Mr L W Eadon, second son of Mr W Eadon, of Hillmorton Road, who enlisted in the H.A.C soon after the outbreak of the War, has been gazetted to a second lieutenancy in the R.F.A.

Mr B C Simmonds, son of Mr W T Simmonds, headmaster of the Elborow School, and Mr Everard Turner, son of Mr E Turner, of 30 Lancaster Road, Rugby, have been gazetted to second lieutenancies in the Infantry Machine Gun Corps. Mr Turner has already seen active service with the Oxford and Bucks L.I. in France.

Mr T Collins, of 37 Stephen Street, Rugby, has received a letter from his second son, Rifleman R Collins, of the Rifle Brigade, stating that he was wounded in a German trench, which had been captured three hours before. He had two wounds in the left thigh, one in the right, and one in the right shoulder. Rifleman Collins, who is now in a Military Hospital at Stockport, is an old St Matthew’s boy, and previous to the War was employed by Messrs Parnell & Son. Although he is not quite 19 years of age, this is the second time he has been wounded, the first occasion being at Ypres over twelve months ago. He enlisted on September 3, 1914.


Mr F H Summers, of Bridget Street, has received a notification from the War Office that his son, Pte F J Summers, Oxford & Bucks L.I, missing since September 25th of last year, is killed. Pte Summers was an old boy of St Matthew’s School, and a prominent, junior footballer and athlete.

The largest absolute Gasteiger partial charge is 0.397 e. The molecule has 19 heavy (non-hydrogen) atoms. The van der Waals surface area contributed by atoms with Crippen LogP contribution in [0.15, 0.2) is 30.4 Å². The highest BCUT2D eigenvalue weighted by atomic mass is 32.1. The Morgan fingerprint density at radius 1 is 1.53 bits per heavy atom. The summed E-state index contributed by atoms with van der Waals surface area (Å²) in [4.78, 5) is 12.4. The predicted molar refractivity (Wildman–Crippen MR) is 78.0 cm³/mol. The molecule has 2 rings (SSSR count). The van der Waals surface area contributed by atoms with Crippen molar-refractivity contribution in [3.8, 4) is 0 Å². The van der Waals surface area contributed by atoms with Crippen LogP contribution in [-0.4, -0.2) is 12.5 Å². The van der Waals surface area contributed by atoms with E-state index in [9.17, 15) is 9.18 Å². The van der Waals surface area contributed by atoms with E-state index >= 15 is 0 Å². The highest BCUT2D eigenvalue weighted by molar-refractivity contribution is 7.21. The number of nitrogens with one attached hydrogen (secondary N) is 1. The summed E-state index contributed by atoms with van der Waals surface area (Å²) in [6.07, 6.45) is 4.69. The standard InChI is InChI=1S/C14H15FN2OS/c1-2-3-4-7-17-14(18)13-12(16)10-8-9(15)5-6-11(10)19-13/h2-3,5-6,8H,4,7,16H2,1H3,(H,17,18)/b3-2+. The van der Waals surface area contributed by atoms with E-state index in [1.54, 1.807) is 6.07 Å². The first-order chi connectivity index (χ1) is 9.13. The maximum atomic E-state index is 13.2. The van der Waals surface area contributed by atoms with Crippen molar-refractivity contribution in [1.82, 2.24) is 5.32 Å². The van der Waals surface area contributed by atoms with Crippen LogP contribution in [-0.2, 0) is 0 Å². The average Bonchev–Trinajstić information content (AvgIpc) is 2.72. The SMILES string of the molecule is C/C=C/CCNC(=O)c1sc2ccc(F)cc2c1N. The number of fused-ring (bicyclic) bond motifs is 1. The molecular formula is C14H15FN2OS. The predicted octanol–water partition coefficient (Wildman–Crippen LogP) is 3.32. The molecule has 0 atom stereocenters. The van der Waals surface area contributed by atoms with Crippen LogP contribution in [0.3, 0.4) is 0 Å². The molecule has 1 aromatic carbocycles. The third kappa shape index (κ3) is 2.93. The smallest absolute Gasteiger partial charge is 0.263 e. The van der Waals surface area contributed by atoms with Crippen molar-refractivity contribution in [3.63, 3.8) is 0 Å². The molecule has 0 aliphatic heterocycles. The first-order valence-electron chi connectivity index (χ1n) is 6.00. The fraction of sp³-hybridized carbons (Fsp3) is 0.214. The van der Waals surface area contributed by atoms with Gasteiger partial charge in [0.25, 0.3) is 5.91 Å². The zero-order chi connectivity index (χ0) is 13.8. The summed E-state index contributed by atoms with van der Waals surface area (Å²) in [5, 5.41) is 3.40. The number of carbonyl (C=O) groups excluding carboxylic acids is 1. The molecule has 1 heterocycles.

Amongst the casualties in the great advance are Gunner F Favell, R.G.A, Rifleman R Collins, Rifle Brigade, Pte E J Hewitt, Royal Warwickshire Regt, and Pte A Barrows, Dorset Regt, all wounded.


Great regret will be felt by employees at the B.T.H at the news that Corpl Frank Thistlewood, of the Oxford and Bucks Light Infantry, has been killed in the recent advance. Corpl Thistlewood, who was 35 years of age, enlisted in September, 1915, prior to which date he had been employed for several years in the Cost Statistics Department. He was a native of Leamington.

Official news has been received at the B.T.H that Pte Newell, of the Royal Fusiliers, has been posted as missing since August 7th last, and his parents have received private intimation that he was killed on that date. Pte Newell enlisted early in the year, and was formerly employed in the B.T.H Drawing Office. He was a native of Nottingham, and was well known in B.T.H athletic circles.

Sergt J D Sutton and Lance-Sergt A J L Moore have been wounded—the latter seriously and the former in the stomach with shrapnel. Both were natives of Loughborough, and enlisted in the same battalion of the Oxford and Bucks Light Infantry, as Corpl Thistlewood, in September, 1914. Sergt J D Sutton was employed in the Accountancy Department, and Sergt Moore, who was visited by his mother in France, in the Cost Department.


MR & MRS HENRY BARNETT, of Brandon, have received news that their son, Corpl Wilfred Barnett, of the K.R.R, has been wounded. His escape from death was lucky, as the missile happened to strike a cigarette-case he had in his pocket, and deflected it on to his head. His brother Albert, some few weeks ago, was struck in 90 places by shrapnel, but is now recovering.


CASUALTIES.—Pte W Wilkes (Mill Street), of the Oxon and Bucks Light Infantry, has been wounded in the foot and leg, and is in hospital at Halifax, going on fairly well ; and Sergt C T Hedgcock, of the 22nd Brigade, Machine Gun Company, has been wounded in the head.